Waltzing along the Danube with Viking
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As a regular ocean cruiser, one of the
problems you don’t encounter is lack of water.
However, our Romantic Danube cruise with
Viking, planned for late last year, suffered from just that issue. So, rather
than use two ships to complete the journey we decided to take the first cruise
of 2016 which left on Easter Saturday.
Concerned about Bank Holiday traffic we
booked meet-and-greet parking at Heathrow through Holiday Extras. At terminal
five our car was driven away, we were quickly through security and settled in
to our short flight to Munich from where we transferred by coach to Erlangen,
just outside Nuremburg, to join our ship.
Freya was our home for the week, one of
the Viking longships hosting 190 guests. Our well-equipped balcony cabin had everything
we needed with a large double bed and excellent shower with good quality
toiletries which, along with towels and bottled water, were replenished without
us ever having to ask our excellent cabin steward. The main dining room was
supplemented by an outdoor terrace for al
fresco eating. The whole of the top deck was available for relaxation and
even sported a large chess set and shuffleboard as well as a herb garden that
kept the kitchen well supplied.
Viking offer an included tour each day
so we joined our fellow guests to explore Nuremberg. It’s probably best known
for links to the Nazi movement and subsequent war crimes trials. However, there
is far more to discover than this dark period of German history. It was for
many years the toy-making capital of Europe and is also renowned for its
gingerbread. Three miles of the medieval
city’s wall are still intact and include a number of watch towers and gates.
The hilltop Imperial Palace was impregnable until the advent of gunpowder and
the city contains many half-timbered houses. At the end of the year the lively square
holds one of Germany’s best Christmas Markets.
Arriving in Regensburg next morning, one
of the major benefits of river cruises became clear. Ships usually dock in town
centres, so hopping off to explore on your own is simple and convenient. Before
doing that, however, we joined the tour of this UNESCO World Heritage town.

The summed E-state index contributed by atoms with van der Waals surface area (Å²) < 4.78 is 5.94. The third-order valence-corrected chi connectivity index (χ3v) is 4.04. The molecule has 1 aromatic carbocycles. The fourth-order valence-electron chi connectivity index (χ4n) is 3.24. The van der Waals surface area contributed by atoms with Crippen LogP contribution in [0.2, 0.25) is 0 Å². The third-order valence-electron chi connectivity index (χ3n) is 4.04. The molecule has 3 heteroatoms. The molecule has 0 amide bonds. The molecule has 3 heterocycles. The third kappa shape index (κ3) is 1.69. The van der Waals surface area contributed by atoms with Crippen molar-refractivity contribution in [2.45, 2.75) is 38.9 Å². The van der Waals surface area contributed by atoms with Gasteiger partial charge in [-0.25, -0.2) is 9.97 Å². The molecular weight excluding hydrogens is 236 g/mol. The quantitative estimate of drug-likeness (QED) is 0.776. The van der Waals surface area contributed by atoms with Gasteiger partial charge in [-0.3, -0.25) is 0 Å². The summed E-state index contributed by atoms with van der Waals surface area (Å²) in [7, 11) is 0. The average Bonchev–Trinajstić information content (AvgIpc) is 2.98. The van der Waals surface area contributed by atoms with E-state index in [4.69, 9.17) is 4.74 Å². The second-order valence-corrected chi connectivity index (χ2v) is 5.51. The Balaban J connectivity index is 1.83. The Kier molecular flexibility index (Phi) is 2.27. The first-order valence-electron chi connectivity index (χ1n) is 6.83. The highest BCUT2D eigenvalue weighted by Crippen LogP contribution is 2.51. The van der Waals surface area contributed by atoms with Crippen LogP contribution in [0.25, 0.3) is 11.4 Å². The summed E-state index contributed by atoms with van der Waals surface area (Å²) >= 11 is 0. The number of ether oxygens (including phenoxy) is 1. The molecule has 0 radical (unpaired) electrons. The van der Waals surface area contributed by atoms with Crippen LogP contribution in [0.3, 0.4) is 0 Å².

It’s home to many well-preserved patrician houses as well as Germany’s oldest
restaurant, the Alte Wurstkuche or Old Sausage Kitchen. Bavaria is big on beer
and sausages! The 12th Century stone bridge is a great example of
early engineering. However, it was built for horse and cart, not motor traffic,
and is currently undergoing sympathetic restoration.
Next stop was Passau on the
Germany/Austria border. It was founded by the Celts over two thousand years ago
and the Danube, Ilz and Inn rivers meet here, earning the name of ‘City of Three
Rivers’. As we learned, Germans are not very creative when it comes to naming
things. Passau’s many magnificent buildings include the 17th Century
St Stephen’s Cathedral which boasts one of the largest organs in Europe with
over 17,000 pipes.
The following day we awoke in sleepy Krems
in the Wachau Valley. Its vines produce grapes for some of the best Reisling
wines. Our morning was spent visiting a nearby hilltop Benedictine monastery
and later we later hopped off to enjoy wandering round the small peaceful town.
The pace hotted up as next morning found
us in Vienna, probably best known for its waltzes, coffee houses and the famous
Sachertorte chocolate cake. It’s also
home to the world-renowned Spanish Riding School and it’s where Mozart and
Strauss composed many of their famous works. There’s much to see, but the city
is not large and is manageable on foot.
We left Vienna late afternoon and
enjoyed the scenery as Freya sailed across the border into Hungary and the
Siamese-twin city of hilly Buda and flat Pest.
We moored right next to the famous
chain-link bridge that connects the two halves of the city, a copy of the bridge
over the Thames in Marlow. We admired the hilltop view of the city from Fisherman’s
Bastion, visited Matthias Church next door, toured many places of historic
interest on the Pest side of the river and admired the stunning riverside parliament
building, faintly reminiscent of our own, just a few yards from where we were
moored. Later we enjoyed the night-time view from Freya as many of the
buildings are beautifully lit up. It was a memorable end to our trip.
Our cruise was a very sociable affair
and being docked in city centres meant getting more involved in each
destination. After a final overnight stay in Budapest we were sorry to say
good-bye to Freya and our many new-found friends as we headed out to the airport and
our flight back to Heathrow.
Viking River Cruises offers a seven night river cruise, discovering one of Europe’s most romantic rivers, the Danube, from £1,795pp full board including all meals, drinks with meals (wine, beer & soft drinks only) and 6 included guided tours. Price includes flights and is based on 2 people sharing a cabin. For more information visit Viking Cruises website or call 0800 319 6660.
Holiday Extras offers great deals on airport
parking, lounges, hotels and more. Visit Holiday
Extras website or call 0800 1313 777.
Silver Travel Advisor recommends Viking Cruises
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